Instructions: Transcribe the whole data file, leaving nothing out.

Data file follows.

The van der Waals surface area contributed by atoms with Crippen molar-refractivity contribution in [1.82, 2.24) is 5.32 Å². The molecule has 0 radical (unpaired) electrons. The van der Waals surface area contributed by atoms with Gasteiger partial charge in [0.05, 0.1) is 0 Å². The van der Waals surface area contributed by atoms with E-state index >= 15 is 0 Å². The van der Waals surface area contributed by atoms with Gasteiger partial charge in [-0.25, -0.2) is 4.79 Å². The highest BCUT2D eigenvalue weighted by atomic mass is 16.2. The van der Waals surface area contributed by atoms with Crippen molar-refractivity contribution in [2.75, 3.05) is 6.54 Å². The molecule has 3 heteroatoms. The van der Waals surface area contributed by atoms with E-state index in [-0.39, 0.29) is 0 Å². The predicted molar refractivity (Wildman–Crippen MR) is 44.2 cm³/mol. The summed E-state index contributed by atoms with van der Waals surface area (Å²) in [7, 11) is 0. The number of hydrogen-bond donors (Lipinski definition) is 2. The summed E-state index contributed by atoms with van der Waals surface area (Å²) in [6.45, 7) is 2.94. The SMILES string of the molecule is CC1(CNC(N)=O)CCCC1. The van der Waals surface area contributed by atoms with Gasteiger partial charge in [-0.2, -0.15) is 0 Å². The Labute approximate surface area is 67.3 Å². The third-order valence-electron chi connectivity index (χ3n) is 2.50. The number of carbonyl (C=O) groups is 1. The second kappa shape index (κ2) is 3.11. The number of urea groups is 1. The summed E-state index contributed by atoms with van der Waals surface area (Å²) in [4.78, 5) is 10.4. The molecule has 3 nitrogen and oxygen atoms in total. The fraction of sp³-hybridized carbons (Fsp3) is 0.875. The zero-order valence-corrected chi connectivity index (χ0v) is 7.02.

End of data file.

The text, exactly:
The van der Waals surface area contributed by atoms with Crippen molar-refractivity contribution in [1.82, 2.24) is 5.32 Å². The molecule has 0 radical (unpaired) electrons. The van der Waals surface area contributed by atoms with Gasteiger partial charge in [0.05, 0.1) is 0 Å². The van der Waals surface area contributed by atoms with E-state index >= 15 is 0 Å². The van der Waals surface area contributed by atoms with Gasteiger partial charge in [-0.25, -0.2) is 4.79 Å². The highest BCUT2D eigenvalue weighted by atomic mass is 16.2. The van der Waals surface area contributed by atoms with Crippen molar-refractivity contribution in [2.75, 3.05) is 6.54 Å². The molecule has 3 heteroatoms. The van der Waals surface area contributed by atoms with E-state index in [-0.39, 0.29) is 0 Å². The predicted molar refractivity (Wildman–Crippen MR) is 44.2 cm³/mol. The summed E-state index contributed by atoms with van der Waals surface area (Å²) in [7, 11) is 0. The number of hydrogen-bond donors (Lipinski definition) is 2. The summed E-state index contributed by atoms with van der Waals surface area (Å²) in [6.45, 7) is 2.94. The SMILES string of the molecule is CC1(CNC(N)=O)CCCC1. The van der Waals surface area contributed by atoms with Gasteiger partial charge in [-0.2, -0.15) is 0 Å². The Labute approximate surface area is 67.3 Å². The third-order valence-electron chi connectivity index (χ3n) is 2.50. The number of carbonyl (C=O) groups is 1. The second kappa shape index (κ2) is 3.11. The number of urea groups is 1. The summed E-state index contributed by atoms with van der Waals surface area (Å²) in [4.78, 5) is 10.4. The molecule has 3 nitrogen and oxygen atoms in total. The fraction of sp³-hybridized carbons (Fsp3) is 0.875. The zero-order valence-corrected chi connectivity index (χ0v) is 7.02.